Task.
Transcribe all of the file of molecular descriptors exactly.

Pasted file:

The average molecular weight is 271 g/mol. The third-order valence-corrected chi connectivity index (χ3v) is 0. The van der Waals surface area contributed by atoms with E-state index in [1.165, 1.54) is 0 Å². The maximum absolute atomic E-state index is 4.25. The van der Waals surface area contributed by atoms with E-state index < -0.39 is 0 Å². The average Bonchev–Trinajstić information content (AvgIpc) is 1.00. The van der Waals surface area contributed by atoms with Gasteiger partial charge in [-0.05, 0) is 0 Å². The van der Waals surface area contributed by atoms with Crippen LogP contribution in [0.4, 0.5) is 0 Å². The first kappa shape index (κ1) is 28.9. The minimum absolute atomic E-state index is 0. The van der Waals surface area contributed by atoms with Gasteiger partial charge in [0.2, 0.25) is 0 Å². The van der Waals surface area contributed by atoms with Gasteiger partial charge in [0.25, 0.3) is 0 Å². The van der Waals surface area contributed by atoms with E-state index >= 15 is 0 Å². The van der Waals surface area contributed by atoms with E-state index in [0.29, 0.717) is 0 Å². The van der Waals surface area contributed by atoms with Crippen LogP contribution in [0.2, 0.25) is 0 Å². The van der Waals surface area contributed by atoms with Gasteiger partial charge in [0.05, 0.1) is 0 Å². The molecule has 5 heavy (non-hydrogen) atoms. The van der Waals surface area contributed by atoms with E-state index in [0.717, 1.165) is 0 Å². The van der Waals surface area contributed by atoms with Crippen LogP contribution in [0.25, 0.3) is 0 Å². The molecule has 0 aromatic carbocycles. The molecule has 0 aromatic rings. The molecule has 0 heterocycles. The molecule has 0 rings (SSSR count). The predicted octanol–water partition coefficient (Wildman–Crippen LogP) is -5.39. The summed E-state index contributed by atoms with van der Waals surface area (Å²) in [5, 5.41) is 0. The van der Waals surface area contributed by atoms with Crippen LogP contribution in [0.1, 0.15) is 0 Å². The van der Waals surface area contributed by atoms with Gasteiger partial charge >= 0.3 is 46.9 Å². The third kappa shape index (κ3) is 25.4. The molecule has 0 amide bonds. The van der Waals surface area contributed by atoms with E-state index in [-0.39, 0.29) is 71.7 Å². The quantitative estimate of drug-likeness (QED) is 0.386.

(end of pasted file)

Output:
The average molecular weight is 271 g/mol. The third-order valence-corrected chi connectivity index (χ3v) is 0. The van der Waals surface area contributed by atoms with E-state index in [1.165, 1.54) is 0 Å². The maximum absolute atomic E-state index is 4.25. The van der Waals surface area contributed by atoms with E-state index < -0.39 is 0 Å². The average Bonchev–Trinajstić information content (AvgIpc) is 1.00. The van der Waals surface area contributed by atoms with Gasteiger partial charge in [-0.05, 0) is 0 Å². The van der Waals surface area contributed by atoms with Crippen LogP contribution in [0.4, 0.5) is 0 Å². The first kappa shape index (κ1) is 28.9. The minimum absolute atomic E-state index is 0. The van der Waals surface area contributed by atoms with Gasteiger partial charge in [0.2, 0.25) is 0 Å². The van der Waals surface area contributed by atoms with Gasteiger partial charge in [0.25, 0.3) is 0 Å². The van der Waals surface area contributed by atoms with E-state index >= 15 is 0 Å². The van der Waals surface area contributed by atoms with E-state index in [0.29, 0.717) is 0 Å². The van der Waals surface area contributed by atoms with Crippen LogP contribution in [0.2, 0.25) is 0 Å². The van der Waals surface area contributed by atoms with Gasteiger partial charge in [0.05, 0.1) is 0 Å². The molecule has 5 heavy (non-hydrogen) atoms. The van der Waals surface area contributed by atoms with E-state index in [0.717, 1.165) is 0 Å². The van der Waals surface area contributed by atoms with Crippen LogP contribution in [0.25, 0.3) is 0 Å². The molecule has 0 aromatic carbocycles. The molecule has 0 aromatic rings. The molecule has 0 heterocycles. The molecule has 0 rings (SSSR count). The predicted octanol–water partition coefficient (Wildman–Crippen LogP) is -5.39. The summed E-state index contributed by atoms with van der Waals surface area (Å²) in [5, 5.41) is 0. The van der Waals surface area contributed by atoms with Crippen LogP contribution in [0.1, 0.15) is 0 Å². The van der Waals surface area contributed by atoms with Gasteiger partial charge >= 0.3 is 46.9 Å². The third kappa shape index (κ3) is 25.4. The molecule has 0 amide bonds. The van der Waals surface area contributed by atoms with E-state index in [-0.39, 0.29) is 71.7 Å². The quantitative estimate of drug-likeness (QED) is 0.386.